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Book Review: The Fifth Floor

The Fifth Floor. Julie Oleszek. Mockingbird Publishing, March 1, 2015, Hardcover, Trade Paperback, and Kindle, 300 pages.

Reviewed by Julie S. Halpern.

Julie Oleszekʼs exceptional first novel, The Fifth Floor, blends 1970s Midwestern nostalgia with harrowing, unexpected tragedy in an intensely readable, lightning-paced debut. With unerring attention to every detail, from the texture and taste from now-extinct candy bars to long-ago pop songs to the race to spear the few precious hotdog pieces embedded among the family’s baked bean dinner, Oleszek draws us into Anna’s world with surprising immediacy.

Anna is the second youngest of ten children in a working-class suburban Chicago family. Her hard-working parents show little outward warmth to their large, energetic brood. Fortunately, Anna’s siblings are loving and close, particularly Anna’s next oldest sister, Liz, who is her constant companion and confidant.

When Liz’s death from a brain tumor coincides with a playground accident, eight-year-old Anna blames herself and begins a terrifying downhill spiral for several years until she nearly starves herself to death. Ultimately committed to a mental health facility, Anna finally gets the treatment she needs. Her progress is rocky and uneven, but, with the support and kindness of other patients and medical professionals, Anna emerges whole and able to resume her life.

Oleszekʼs searing description of medical procedures used to force Anna to eat, from the sickening tastes of the hospital food to solitary confinement when she fails to comply with protocol, are horrific. Details of Anna’s often hostile attitudes towards staff and other patients are unsparing, complete with violence, escape, and resulting loss of freedoms.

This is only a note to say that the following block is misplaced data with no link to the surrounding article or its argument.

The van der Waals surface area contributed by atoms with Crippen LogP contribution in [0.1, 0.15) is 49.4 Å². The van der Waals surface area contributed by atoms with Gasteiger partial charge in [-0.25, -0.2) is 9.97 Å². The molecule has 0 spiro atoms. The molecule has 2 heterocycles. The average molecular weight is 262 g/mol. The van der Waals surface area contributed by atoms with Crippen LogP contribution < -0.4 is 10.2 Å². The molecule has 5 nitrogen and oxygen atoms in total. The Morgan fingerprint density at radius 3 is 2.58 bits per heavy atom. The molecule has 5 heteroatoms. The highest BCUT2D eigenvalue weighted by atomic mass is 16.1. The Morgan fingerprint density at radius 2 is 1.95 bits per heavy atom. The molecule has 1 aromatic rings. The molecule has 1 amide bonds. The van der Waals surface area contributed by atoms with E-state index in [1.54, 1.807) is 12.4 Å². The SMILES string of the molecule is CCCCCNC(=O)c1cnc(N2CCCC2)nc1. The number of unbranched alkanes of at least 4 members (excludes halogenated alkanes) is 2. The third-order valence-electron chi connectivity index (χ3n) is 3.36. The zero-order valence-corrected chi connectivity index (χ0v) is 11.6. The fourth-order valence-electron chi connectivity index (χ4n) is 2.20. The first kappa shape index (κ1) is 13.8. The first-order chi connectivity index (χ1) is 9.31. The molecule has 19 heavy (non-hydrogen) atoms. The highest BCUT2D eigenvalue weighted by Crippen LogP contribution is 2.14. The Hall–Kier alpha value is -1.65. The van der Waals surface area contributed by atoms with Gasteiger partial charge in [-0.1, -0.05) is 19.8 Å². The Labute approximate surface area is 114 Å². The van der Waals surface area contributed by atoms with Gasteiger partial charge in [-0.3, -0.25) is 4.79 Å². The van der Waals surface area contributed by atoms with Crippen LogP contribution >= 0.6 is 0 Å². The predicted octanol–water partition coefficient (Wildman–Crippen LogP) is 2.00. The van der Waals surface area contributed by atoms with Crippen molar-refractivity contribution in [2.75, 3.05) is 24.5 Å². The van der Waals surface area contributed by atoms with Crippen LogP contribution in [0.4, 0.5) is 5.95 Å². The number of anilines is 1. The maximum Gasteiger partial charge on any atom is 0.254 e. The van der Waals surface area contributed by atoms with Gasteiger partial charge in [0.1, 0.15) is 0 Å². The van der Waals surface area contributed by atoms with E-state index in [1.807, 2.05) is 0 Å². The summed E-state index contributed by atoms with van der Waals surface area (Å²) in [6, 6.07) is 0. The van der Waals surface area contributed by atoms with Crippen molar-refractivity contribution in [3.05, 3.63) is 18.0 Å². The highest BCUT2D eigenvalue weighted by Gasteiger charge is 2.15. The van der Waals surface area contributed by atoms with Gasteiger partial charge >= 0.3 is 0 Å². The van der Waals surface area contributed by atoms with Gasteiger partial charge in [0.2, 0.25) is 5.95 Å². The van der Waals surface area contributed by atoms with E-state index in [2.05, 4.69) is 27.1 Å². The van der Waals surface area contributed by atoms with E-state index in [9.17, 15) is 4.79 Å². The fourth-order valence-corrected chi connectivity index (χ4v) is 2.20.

Oleszek has created unforgettable images of troubled young people bravely struggling to cope with often brutal and unfair childhoods. Anna’s fellow patients ultimately become close as family members, creating their own unique community. As patientsʼ physical and emotional wounds heal sufficiently for them to leave the hospital, their departure is always unannounced and wrenching, with no addresses or phone numbers exchanged and no way to stay in touch outside this artificial world.

The only issue I have with this remarkable book is the omission of events Anna experiences after her release and return to her former existence. Readers cannot help but be emotionally invested in Anna’s life post treatment, and the short paragraph written ten years later leaves too many questions unanswered about the emotional journey we have weathered along with Anna. While we are grateful for her recovery, we canʼt help but desire more information. But maybe after sharing so many painful revelations, Anna is entitled to her privacy.


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